2.  Making a case for wilderness in the community: it’s good business.  Excerpt  from, The economics of Wildland Preservation

Page 23 of 27  “Economic research has repeatedly demonstrated that areas with high quality natural environments that are protected by official wilderness or park status have been able to attract higher levels of economic activity.  As a result, those areas show signs of superior economic vitality.  Much of that research has centered on the Western United States because of the concentration there of many of the larger National Parks and wilderness areas, but other areas of the nation including the northern forests of the nation’s northeastern tier have also been studied.  Other studies are national in scope.”

Page 24 "the more of the land base that was in National Wilderness, Parks, Monuments, etc, the higher were the measures of local economic vitality.” Next paragraph “growth rates two to six times those of both other non- metropolitan areas”. “His research clearly indicated that the protected lands drew new residents who were willing to sacrifice a certain amount of income in order to live in the higher quality natural environments that they perceived federal protected landscapes provided”.

Next paragraph “the closer a location was to a designated Wilderness Area, the higher the likelihood of new construction”.

A few lines later “Another economist seeking to understand the spatial patterns of economic development in the rural Mountain West also focused on the tension between access to urban areas and closeness to protected natural areas”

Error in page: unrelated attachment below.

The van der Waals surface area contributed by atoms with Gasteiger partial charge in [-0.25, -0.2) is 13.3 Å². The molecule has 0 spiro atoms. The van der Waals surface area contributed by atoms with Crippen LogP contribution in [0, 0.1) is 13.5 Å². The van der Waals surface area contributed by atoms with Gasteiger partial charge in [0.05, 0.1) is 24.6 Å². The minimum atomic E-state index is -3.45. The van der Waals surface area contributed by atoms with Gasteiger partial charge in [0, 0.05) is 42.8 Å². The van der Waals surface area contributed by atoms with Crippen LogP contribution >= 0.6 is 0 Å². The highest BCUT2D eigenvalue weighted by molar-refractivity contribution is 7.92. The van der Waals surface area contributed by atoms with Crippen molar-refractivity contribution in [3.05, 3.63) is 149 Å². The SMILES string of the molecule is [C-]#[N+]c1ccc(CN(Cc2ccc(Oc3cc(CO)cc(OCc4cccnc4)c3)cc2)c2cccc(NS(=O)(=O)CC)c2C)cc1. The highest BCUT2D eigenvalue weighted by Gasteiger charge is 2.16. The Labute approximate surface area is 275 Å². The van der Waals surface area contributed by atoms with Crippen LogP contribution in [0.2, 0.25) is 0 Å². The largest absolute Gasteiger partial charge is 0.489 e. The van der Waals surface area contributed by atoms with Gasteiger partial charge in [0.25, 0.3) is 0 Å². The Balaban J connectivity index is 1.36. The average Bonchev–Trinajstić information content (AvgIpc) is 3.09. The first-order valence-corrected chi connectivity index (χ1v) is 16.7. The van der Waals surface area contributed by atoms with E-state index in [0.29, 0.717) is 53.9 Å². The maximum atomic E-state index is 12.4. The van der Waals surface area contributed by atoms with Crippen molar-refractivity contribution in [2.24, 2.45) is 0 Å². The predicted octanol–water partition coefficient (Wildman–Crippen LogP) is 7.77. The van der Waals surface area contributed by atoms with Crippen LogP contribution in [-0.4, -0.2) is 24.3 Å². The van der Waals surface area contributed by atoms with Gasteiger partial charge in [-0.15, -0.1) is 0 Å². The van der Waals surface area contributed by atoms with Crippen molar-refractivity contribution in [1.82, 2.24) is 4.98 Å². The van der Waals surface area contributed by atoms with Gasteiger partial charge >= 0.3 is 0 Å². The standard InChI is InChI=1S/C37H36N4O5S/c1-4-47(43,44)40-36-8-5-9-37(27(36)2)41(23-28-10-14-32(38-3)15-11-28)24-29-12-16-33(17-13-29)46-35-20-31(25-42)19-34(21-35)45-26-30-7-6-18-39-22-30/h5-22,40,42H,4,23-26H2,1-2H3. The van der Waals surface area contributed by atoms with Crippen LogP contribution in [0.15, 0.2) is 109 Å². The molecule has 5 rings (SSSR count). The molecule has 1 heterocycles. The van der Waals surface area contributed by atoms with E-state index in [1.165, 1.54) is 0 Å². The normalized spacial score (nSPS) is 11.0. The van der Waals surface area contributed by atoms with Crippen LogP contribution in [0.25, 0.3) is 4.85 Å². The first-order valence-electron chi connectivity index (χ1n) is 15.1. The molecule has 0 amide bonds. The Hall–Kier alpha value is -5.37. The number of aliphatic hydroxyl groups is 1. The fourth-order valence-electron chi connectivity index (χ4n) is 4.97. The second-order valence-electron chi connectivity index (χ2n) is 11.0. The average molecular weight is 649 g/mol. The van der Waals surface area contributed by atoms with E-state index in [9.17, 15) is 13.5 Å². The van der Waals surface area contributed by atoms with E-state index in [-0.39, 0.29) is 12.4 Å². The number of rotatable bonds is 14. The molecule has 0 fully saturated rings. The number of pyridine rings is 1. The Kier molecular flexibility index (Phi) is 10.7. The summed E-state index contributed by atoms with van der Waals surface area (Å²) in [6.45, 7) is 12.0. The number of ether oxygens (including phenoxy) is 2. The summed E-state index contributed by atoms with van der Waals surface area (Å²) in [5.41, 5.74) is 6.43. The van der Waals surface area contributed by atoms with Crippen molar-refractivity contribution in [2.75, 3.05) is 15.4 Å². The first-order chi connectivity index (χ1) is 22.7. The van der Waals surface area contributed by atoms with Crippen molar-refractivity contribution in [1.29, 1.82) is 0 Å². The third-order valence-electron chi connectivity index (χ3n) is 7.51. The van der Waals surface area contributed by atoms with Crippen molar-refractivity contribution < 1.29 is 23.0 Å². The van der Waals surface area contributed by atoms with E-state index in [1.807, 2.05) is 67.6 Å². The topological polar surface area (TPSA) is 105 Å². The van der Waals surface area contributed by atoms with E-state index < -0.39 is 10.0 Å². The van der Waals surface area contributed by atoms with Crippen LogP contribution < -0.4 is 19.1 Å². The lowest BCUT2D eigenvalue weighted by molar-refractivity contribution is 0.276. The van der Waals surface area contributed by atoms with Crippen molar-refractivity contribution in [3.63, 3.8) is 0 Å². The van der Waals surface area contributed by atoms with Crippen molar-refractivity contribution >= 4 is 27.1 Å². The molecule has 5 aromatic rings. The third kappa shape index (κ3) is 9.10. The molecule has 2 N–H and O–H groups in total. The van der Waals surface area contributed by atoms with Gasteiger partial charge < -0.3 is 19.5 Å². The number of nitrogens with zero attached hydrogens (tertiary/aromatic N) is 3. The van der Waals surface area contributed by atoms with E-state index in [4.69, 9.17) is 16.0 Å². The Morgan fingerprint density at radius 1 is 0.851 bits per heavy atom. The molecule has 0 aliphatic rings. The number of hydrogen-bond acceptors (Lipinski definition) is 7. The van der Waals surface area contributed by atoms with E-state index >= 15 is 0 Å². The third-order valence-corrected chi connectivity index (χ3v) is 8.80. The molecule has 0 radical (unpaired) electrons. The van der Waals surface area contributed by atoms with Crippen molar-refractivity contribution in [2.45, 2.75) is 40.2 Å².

Top of page 25 “Vermont’s Green Mountains revealed that the existence of designated federal Wilderness enhanced nearby land values”

Next paragraph: “The study, like many others, found that, in general, jobs were following people’s residential location decisions rather than people passively moving to where employment opportunities were.”

Next page “including high rates of population, job, and real income growth." “robust economic vitality.”

Next paragraph: “A study of the impact of state parks on employment and population growth in 250 rural Western counties found that state parks also served as an amenity, attracting population and supporting employment growth”

Next paragraph “these studies also confirm that people care where they live and act on those preferences, leading to in-migration and job creation in areas perceived to have higher quality living environments.”

3.  “Protected landscaps and economic Prosperity, A 21 century economic vision for North Dakota
4.  The economic Impact of Preserving Washington’s Roadless Forests.
5.  The Local Economic Impact of changes in National Grasslands Management in North Dakota
6.  "the economic impact of the proposed Maine Woods National park and preserve Sep. 2002"
7.  On another part of his web site www.umt.edu/econ/Power/kufm/2003/050503.htm is another article titled “Declaring an End to New Wilderness Protection”

The following is quoted: “Even more telling, the larger the percentage of protected public land in a Western county, the faster the rate of growth has been. The causal connection is the opposite of what the oilmen in control of the nation claim: The more carefully we protect the natural landscapes that define the West, the more economic vitality the local economy shows. These economic facts, however, are unlikely to be convincing to those who accept as an article of faith that the only way to show respect for the natural wonders that God has given us is to destroy them in the pursuit of corporate profits.”

My opinion and 30 years’ experience with land here in the UP confirms this mans statements.  I have seen repeatedly the demand to own land bordering Parks.  The prices are higher and the demand,  greater.  Actually, it is hard to buy land bordering a park of some kind.  To me, it is obvious to see.